This edition of the university newspaper is dedicated to the FAO World Food Summit, which will be held between 13 and 17 November in Rome. FAO president Diouf organised the Summit in order to bring attention to the pressing need for intensification of agricultural production in a world which will have to feed 8 billion mouths by the year 2015. Diouf is calling for a new Green Revolution to eliminate world poverty. The current number of people suffering from hunger is estimated at 800 million worldwide. The food situation in Africa has become critical: the population has grown while production has decreased over the past ten years.
The Dutch government, summit participant and one of the major FAO donors, claims that strengthening national policies in the Third World is one of the major tasks in the fight against poverty. Solid development programmes have little chance of success in countries with weak legislation, corruption, social unrest and unstable markets. The authors of the statement believe it is unlikely that poverty will disappear in the next twenty years, as building strong and democratic governments takes time. The G77 group of Southern countries claim that the Dutch statement is neo-colonial.
Researchers at international CGIAR agricultural institutes should contribute more to the alleviation poverty. The sixteen institutes, which have emerged over the past 25 years, have focused too much on developing basic knowledge and technologies, which should automatically provide benefits to farmers and the receiving country as a whole. They have misjudged the social and economic constraints. New CGIAR president, Ismail Serageldin, wants the institutes to focus on natural and social resources in the region where they are located. They need to concentrate on interdisciplinary research and should collaborate closely with national agricultural research bodies, which are weak in many developing countries.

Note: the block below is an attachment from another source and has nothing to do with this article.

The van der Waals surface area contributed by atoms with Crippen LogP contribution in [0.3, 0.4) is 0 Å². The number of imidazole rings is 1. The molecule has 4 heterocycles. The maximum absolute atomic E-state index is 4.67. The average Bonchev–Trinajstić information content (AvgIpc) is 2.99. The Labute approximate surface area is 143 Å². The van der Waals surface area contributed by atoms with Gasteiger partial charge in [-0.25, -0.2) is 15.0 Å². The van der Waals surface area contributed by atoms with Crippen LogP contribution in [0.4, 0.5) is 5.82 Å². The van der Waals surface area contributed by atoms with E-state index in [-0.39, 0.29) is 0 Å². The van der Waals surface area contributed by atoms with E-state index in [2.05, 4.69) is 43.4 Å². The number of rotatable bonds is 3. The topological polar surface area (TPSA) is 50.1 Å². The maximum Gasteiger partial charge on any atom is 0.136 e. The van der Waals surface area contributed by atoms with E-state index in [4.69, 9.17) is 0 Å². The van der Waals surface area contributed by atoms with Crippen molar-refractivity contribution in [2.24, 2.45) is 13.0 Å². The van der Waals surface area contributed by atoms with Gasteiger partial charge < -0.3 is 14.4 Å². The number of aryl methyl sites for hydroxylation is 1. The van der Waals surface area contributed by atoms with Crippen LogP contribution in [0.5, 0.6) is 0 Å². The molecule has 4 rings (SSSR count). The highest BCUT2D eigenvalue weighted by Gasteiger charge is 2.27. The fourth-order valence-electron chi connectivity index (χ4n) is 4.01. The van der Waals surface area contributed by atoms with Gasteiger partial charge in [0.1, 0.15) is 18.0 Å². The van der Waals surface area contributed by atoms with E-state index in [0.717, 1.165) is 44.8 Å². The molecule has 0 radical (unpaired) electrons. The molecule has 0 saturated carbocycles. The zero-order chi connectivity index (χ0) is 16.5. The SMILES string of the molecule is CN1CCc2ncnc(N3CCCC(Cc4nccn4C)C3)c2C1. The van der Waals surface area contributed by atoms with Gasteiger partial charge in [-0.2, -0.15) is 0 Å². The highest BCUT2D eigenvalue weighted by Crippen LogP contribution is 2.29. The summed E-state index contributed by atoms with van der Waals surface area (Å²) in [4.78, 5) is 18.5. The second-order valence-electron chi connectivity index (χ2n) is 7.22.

Large amounts of vegetables and fish can be grown intensively in big cities, providing extra income to producers and nutrients to the urban poor. It is estimated that fifteen percent of world agricultural production takes place in cities. The promoters of city farming claim that their programmes can provide sufficient food to the 300 million underfed people living in cities and slums.
In their FAO action plan the European countries state that a further liberalisation of food trade will benefit poor countries. Several NGOs have criticised this statement: they fear that the rich countries and multinationals will be the ones to benefit. Countries with a weak agricultural infrastructure cannot compete with imports from abroad and need protection, according to the NGOs. Food trade is not on the agenda for the FAO Summit. Later this year the World Trade Organisation, WTO, will meet in Singapore to negotiate terms of trade. During the last GATT meeting, the European Union managed to extend export subsidies for its agricultural products.
The winged bean can become an important food source for Africa and Asia, according to Ghanaian plant breeder George Klu, who carried out research on this difficult tropical plant in Wageningen. Many African scientists are trained abroad and do not return to their home country, because of the lack of research facilities. If western countries don't help us, this training is of little use." He wants to meet other scientists studying the winged bean. An English translation of this article is available from Albert Sikkema, tel. 484790. You can also read it on the internet: http://www.wau.nl/wub/wsphome.htm